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ISSN: 2329-9126
Journal of General Practice
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An Unusual Presentation of Pancreatic Cancer

Muzamil Latief1, Waseem Raja Dar1,*, Ouber Qayoom1, Najeebullah Sofi1, Imtiyaz Ahmad Dar1, Farhat Abbas1 and Pervez Sofi2
1Department of Medicine, Gastroenterology Division, Shere Kashmir Institute of Medical Sciences, Soura, Jammu and Kashmir, India
2Department of Critical Care, Sanjeev Bansal Cygnus Hospital Haryana, India
Corresponding Author : Waseem Raja Dar
MBBS MD, Department of Medicine, Gastroenterology Division
Shere Kashmir Institute of Medical Sciences, Soura, Jammu and Kashmir, India
Tel: +918222800676
E-mail: [email protected]
Received: December 19, 2015; Accepted: January 14, 2016; Published: January 21, 2016
Citation: Latief M, Dar WR, Qayoom O, Sofi N, Dar IA, et al. (2016) An Unusual Presentation of Pancreatic Cancer. J Gen Pract 4:223. doi: 10.4172/2329- 9126.1000223
Copyright: © 2016 Latief M, et al. This is an open-access article distributed under the terms of the Creative Commons Attribution License, which permits unrestricted use, distribution, and reproduction in any medium, provided the original author and source are credited.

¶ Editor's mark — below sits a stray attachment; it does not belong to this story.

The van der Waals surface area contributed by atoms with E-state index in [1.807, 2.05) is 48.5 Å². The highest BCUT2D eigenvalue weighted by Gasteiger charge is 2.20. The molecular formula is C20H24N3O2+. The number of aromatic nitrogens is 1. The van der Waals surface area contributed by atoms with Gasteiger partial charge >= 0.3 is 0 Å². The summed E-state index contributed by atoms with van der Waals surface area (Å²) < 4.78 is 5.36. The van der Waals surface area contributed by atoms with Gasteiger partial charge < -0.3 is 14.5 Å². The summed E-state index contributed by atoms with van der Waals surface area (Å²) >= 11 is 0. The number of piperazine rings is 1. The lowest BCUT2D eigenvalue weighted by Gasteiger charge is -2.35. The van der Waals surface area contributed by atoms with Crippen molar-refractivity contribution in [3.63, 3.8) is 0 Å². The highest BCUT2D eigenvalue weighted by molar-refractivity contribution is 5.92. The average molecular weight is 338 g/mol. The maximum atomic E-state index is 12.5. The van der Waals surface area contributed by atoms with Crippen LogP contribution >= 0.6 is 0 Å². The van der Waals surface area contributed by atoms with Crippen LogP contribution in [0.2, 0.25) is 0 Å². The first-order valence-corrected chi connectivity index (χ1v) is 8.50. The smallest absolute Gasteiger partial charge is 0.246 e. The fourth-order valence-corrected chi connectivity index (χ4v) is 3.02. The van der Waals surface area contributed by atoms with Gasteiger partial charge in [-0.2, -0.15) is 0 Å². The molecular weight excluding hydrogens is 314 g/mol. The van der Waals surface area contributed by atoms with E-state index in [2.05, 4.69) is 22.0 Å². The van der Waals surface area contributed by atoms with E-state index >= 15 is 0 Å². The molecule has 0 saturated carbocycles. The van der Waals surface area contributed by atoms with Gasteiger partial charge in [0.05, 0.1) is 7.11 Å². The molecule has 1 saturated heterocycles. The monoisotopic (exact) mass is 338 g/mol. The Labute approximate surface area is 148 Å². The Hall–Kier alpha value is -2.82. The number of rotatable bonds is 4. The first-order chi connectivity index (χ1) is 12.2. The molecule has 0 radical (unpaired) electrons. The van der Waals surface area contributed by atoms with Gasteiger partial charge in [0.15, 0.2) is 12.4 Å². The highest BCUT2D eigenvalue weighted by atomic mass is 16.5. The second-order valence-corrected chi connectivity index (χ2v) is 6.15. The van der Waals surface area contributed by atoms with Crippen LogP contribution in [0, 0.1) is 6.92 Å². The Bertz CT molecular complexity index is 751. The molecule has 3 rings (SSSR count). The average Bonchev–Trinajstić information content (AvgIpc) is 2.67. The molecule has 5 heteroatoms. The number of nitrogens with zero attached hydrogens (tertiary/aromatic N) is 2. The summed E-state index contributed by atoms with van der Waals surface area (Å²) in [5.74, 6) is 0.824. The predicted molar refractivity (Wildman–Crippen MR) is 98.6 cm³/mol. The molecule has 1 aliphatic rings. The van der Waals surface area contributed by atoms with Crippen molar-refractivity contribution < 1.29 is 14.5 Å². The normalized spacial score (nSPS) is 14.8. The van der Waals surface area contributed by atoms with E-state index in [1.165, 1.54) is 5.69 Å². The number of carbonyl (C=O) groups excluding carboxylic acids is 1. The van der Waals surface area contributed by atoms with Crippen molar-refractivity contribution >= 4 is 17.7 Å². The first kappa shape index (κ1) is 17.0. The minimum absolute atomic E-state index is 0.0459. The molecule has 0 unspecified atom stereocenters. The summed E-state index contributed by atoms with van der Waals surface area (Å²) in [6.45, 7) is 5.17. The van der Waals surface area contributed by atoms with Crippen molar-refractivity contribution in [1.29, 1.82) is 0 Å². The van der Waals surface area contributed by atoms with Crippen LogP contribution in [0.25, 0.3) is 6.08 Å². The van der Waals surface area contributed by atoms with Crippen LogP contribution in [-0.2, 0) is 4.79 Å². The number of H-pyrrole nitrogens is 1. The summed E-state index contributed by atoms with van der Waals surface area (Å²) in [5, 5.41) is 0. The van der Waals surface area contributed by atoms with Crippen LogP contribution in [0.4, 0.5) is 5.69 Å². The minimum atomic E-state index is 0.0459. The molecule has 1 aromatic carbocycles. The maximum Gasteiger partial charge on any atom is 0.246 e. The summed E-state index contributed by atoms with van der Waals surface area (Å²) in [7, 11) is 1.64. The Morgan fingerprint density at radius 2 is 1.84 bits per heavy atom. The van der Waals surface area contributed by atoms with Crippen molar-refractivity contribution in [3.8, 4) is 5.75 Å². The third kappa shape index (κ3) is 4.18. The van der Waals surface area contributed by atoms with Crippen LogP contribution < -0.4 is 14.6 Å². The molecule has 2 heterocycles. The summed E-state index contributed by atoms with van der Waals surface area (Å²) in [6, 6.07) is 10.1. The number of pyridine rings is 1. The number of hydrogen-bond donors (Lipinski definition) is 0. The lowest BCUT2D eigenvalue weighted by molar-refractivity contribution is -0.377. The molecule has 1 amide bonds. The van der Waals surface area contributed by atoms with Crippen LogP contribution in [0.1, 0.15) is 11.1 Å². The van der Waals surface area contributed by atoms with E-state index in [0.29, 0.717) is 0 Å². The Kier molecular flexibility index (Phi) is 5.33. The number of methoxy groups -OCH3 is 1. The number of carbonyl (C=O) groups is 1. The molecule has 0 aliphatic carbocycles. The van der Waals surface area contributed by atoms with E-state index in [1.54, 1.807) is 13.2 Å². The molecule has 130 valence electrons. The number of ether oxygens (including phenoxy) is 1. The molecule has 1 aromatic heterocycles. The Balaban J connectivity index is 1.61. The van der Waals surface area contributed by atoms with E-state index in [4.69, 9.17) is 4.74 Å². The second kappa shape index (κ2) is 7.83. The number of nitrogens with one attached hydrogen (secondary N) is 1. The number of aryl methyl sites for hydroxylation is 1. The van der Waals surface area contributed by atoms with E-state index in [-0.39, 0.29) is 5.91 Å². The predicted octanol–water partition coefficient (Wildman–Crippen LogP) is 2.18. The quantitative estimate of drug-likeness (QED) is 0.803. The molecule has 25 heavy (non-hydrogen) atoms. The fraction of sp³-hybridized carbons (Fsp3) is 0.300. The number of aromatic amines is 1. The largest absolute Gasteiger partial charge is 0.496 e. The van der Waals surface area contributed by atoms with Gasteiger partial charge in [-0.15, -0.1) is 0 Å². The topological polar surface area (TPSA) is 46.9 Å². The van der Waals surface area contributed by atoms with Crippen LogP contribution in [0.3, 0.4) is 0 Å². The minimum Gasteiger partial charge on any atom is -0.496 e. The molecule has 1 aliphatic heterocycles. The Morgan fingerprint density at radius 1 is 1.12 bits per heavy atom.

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Abstract

Pancreatic cancer is the fourth leading cause of cancer deaths, being responsible for 7% of all cancer-related deaths in both men and women. Patients usually present with weight loss, epigastric pain, obstructive jaundice or development of diabetes mellitus. Unusual presentations include pancreatic rupture, depression, icthyosis etc. Presentation as upper gastrointestinal bleed is very rare in pancreatic cancer and usually occurs due to sinistral portal hypertension. We present here a case of pancreatic cancer that presented to us as upper GI bleed.

Introduction
Pancreatic cancer is the fourth leading cause of cancer deaths, being notoriously difficult to diagnose in early stages. Approximately 75% of all pancreatic carcinomas occur within the head or neck of the pancreas, 15-20% occurs in the body of the pancreas, and 5-10% occur in the tail. Patients usually present with advanced disease hence prognosis often remains dismal. The relative 1-year survival rate for pancreatic cancer is only 28%, and the overall 5-year survival is 7%. Initial symptoms include weight loss, epigastric pain, jaundice etc. Unusual manifestations are suicidal tendencies, skin manifestations, migratory thrombophlebitis and others. Of all pancreatic cancers, 80% are adenocarcinomas of the ductal epithelium. Only 2% of tumors of the exocrine pancreas are benign. We here present a patient who presented to us with upper GI bleed and proved out to be pancreatic cancer.
Case Report